Managed security services help SMBs take aim at security threats

Outsourcing basic security services makes good sense for many smaller organizations

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Pro­tect­ing sen­si­tive data and sys­tems is a tough job for large com­pa­nies, even for those firms with a ded­i­cat­ed infor­ma­tion-secu­ri­ty man­ag­er or team of skilled professionals.

For the numer­ous small­er firms and less-afflu­ent larg­er com­pa­nies, it’s a Sisyphean effort, made worse by the cur­rent scarci­ty of skilled secu­ri­ty work­ers. Trained IT secu­ri­ty work­ers are in high demand, with a short­fall of 1.5 mil­lion work­ers expect­ed by 2020, accord­ing to mar­ket research com­pa­ny Frost & Sul­li­van. Com­pa­nies are find­ing it hard to staff their secu­ri­ty teams and pro­tect their assets, says Dan Bon­net, direc­tor of small and medi­um busi­ness for Dell Secure­Works in North America.

Most com­pa­nies don’t han­dle secu­ri­ty well,” he says. “This prob­lem has got­ten so bad, so quick­ly, that every­one is play­ing catch-up.”

Big job for small companies

Rob Eggebrecht, InteliSecure CEO and co-founder
Rob Egge­brecht, InteliSe­cure CEO and co-founder

These small­er, for­got­ten busi­ness­es are increas­ing­ly turn­ing to man­aged secu­ri­ty ser­vices to help them cre­ate, deploy and man­age their infor­ma­tion secu­ri­ty pro­grams. They need the help, says Rob Egge­brecht, CEO and co-founder of InteliSe­cure, a provider of secu­ri­ty ser­vices. A major prob­lem is that the typ­i­cal infor­ma­tion-tech­nol­o­gy man­ag­er thinks in terms of sys­tems and the net­work, not about the busi­ness val­ue they are pro­tect­ing, he says.

They are stretch­ing out their resources to try to pro­tect every­thing with equal focus,” he says. “Imag­ine putting sol­diers all around the Unit­ed States, rather than at key points.”

The prob­lems asso­ci­at­ed with cre­at­ing and main­tain­ing a sol­id secu­ri­ty pro­gram have result­ed in a dis­turb­ing trend: The sever­i­ty and impact of secu­ri­ty breach­es appears to get worse. While the Christ­mas shop­ping sea­son hack of Target’s pay­ment net­work cost the retail giant more than $162 mil­lion, a num­ber of pos­si­bly more dam­ag­ing breach­es have hap­pened this year. Ear­li­er this sum­mer, the U.S. Office of Per­son­nel Man­age­ment acknowl­edged two com­pro­mis­es, includ­ing one that result­ed in more than 21 mil­lion back­ground-inves­ti­ga­tion records end­ing up in the hands of attack­ers. In July, Ash­ley­Madi­son, a site that allows cheat­ing spous­es to con­nect with one anoth­er, acknowl­edged that infor­ma­tion on its 37 mil­lion mem­bers had been stolen by attack­ers.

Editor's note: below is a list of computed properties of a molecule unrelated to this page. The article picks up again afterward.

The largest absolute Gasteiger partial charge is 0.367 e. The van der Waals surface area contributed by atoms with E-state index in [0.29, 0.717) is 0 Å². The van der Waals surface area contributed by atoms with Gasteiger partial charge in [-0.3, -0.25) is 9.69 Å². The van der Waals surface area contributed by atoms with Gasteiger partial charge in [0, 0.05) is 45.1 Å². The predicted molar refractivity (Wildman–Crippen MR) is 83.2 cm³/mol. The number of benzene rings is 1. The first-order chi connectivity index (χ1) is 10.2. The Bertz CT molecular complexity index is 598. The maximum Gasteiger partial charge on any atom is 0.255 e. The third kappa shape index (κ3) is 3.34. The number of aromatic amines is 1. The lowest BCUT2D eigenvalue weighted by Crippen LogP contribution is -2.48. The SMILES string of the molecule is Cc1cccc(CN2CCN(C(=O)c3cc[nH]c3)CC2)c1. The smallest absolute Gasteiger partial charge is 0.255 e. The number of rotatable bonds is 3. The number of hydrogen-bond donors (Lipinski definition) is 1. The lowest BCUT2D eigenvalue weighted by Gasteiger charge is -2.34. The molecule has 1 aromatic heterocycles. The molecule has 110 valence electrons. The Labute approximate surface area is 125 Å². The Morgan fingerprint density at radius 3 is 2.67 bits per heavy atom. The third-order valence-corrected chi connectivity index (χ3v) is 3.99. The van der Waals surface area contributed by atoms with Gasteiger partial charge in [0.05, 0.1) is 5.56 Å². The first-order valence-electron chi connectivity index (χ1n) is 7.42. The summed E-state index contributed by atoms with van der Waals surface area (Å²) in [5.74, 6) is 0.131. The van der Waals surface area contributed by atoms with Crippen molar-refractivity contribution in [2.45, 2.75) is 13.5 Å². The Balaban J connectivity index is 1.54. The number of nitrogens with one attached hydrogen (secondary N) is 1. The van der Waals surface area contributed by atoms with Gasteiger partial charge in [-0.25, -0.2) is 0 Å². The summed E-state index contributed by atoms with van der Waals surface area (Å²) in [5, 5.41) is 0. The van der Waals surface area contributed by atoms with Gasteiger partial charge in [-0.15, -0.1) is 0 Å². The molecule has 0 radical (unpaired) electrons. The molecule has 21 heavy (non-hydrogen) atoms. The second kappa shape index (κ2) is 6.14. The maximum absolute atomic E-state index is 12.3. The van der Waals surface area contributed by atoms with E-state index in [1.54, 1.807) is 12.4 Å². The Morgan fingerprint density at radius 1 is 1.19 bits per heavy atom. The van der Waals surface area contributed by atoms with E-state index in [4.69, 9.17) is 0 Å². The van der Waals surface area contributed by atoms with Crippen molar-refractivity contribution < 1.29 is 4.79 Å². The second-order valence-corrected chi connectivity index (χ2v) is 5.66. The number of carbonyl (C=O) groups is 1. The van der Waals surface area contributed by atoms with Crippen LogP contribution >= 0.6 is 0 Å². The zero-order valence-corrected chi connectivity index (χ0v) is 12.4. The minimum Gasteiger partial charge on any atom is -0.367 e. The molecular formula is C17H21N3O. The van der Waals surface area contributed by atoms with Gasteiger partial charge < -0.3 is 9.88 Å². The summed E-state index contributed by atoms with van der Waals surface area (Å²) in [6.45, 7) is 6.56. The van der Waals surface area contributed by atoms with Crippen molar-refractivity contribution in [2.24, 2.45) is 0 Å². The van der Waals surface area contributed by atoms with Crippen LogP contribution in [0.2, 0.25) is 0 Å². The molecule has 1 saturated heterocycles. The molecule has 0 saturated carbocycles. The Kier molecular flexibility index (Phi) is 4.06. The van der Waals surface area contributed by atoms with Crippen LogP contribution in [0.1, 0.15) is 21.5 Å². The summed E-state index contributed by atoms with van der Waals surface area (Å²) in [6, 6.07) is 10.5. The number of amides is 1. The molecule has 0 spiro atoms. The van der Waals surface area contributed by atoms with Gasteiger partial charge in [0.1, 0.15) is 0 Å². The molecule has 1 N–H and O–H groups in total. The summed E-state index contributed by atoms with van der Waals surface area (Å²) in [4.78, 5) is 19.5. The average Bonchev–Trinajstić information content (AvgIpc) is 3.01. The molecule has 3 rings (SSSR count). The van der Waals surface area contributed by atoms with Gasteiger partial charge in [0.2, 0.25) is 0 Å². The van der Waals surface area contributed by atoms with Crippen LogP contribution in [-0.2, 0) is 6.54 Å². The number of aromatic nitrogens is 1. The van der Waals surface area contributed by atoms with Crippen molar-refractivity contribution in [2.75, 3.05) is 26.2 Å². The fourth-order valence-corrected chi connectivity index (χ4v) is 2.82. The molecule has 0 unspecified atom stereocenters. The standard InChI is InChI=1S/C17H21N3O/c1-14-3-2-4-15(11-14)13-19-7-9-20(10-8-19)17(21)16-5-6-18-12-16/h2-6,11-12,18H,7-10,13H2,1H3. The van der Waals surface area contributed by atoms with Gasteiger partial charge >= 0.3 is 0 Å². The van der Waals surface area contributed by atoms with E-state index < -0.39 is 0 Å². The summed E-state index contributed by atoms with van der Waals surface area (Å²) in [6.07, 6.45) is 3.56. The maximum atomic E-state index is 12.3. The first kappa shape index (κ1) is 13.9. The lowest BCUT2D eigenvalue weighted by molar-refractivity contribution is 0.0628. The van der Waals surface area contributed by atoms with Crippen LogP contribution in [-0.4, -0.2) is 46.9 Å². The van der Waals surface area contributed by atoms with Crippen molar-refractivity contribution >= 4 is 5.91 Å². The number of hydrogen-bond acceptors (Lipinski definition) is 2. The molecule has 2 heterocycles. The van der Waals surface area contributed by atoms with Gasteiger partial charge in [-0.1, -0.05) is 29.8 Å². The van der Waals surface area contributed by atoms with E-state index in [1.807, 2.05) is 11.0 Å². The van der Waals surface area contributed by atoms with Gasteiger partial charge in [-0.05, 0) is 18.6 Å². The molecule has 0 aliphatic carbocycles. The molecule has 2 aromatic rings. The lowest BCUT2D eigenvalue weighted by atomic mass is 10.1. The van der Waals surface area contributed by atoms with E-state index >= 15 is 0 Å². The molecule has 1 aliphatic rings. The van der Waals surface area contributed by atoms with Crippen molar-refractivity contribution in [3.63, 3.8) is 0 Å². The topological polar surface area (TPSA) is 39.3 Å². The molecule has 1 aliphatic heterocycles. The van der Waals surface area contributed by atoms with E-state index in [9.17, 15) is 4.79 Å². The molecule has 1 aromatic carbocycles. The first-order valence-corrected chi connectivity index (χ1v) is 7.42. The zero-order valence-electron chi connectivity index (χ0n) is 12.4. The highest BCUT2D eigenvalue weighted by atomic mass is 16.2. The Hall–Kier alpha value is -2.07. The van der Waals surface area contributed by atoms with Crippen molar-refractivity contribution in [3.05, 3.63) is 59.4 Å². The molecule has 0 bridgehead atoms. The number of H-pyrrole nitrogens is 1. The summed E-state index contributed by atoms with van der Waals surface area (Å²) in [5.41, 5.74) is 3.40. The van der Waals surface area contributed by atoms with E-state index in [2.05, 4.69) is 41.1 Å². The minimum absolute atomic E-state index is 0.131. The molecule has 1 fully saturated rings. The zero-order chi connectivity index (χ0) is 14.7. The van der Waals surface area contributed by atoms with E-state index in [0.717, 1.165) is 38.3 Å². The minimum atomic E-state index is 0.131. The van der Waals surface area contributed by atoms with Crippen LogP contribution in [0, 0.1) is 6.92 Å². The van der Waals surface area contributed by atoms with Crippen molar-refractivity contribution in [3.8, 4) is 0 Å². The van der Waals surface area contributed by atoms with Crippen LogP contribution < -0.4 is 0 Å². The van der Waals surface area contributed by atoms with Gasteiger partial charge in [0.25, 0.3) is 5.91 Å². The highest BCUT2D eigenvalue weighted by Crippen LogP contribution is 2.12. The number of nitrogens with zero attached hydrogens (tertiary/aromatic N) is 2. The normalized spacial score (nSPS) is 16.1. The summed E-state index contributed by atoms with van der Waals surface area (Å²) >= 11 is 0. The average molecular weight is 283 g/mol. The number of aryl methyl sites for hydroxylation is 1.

Secu­ri­ty & Pri­va­cy Week­ly News Roundup: Stay informed of key pat­terns and trends

Any busi­ness first needs to deter­mine what data and sys­tems are crit­i­cal and need pro­tec­tion. Next, the com­pa­ny needs to focus exist­ing secu­ri­ty tech­nol­o­gy on mon­i­tor­ing those impor­tant assets and man­ag­ing the exist­ing infra­struc­ture. Final­ly, com­pa­nies should focus on inci­dent-response exer­cis­es and pre­ven­ta­tive train­ing, such as phish­ing-aware­ness exer­cis­es, says Dell Secure­works’ Bonnet.

SMBs real­ly need to do inci­dent-response exer­cis­es, because most have nev­er done that sort of secu­ri­ty train­ing before,” he said.

The demand for secu­ri­ty ser­vices has been a boon for com­pa­nies like Dell Secure­works, InteliSe­cure, Solu­tion­ary and Trust­wave. InteliSe­cure, for exam­ple, start­ed out focus­ing on deploy­ing and man­ag­ing data-loss pre­ven­tion devices from a few major providers. They have expand­ed into oth­er ser­vices. The com­plex­i­ty of secu­ri­ty tech­nol­o­gy and the need to con­stant­ly mon­i­tor for threats has made man­aged secu­ri­ty ser­vices an attrac­tive option, Egge­brecht says.

Help is lacking

The rea­son that our com­pa­ny is grow­ing at a 40 to 50 per­cent clip is that in the man­aged secu­ri­ty busi­ness space there aren’t enough qual­i­fied peo­ple out there … and many of those who are out there don’t have a clear under­stand­ing of what they need to pro­tect, in terms of the busi­ness,” he says.

The con­stant parade of breach­es has made infor­ma­tion-tech­nol­o­gy man­agers with secu­ri­ty skills a hot com­mod­i­ty. But com­pa­nies also have to con­tend with secu­ri­ty firms scoop­ing up many of the poten­tial employ­ees. InteliSe­cure, for exam­ple, has grown to 80 peo­ple in its secu­ri­ty oper­a­tions cen­ter in Den­ver. Next, it plans to expand to Cos­ta Rica to extend its glob­al reach, but also because qual­i­fied peo­ple are increas­ing­ly hard­er to attract in the Unit­ed States.

We’ve tapped out Den­ver,” Egge­brecht said.

Man­aged secu­ri­ty ser­vices can range from sim­ply train­ing to pre­vent employ­ees from click­ing on links in phish­ing e-mails, which can cost less than $1,000, to more com­plete offer­ings that man­age fire­walls and oth­er secu­ri­ty equip­ment and essen­tial­ly give the busi­ness their own secu­ri­ty oper­a­tions center.

More on emerg­ing threats and best practices:
SMBs should start with sim­ple solu­tions to man­age secu­ri­ty risks
Spikes Secu­ri­ty iso­lates mal­ware, keeps it from hijack­ing Web browsers

Dyre Wolf mal­ware hun­gry for cash in SMB accounts

 

 


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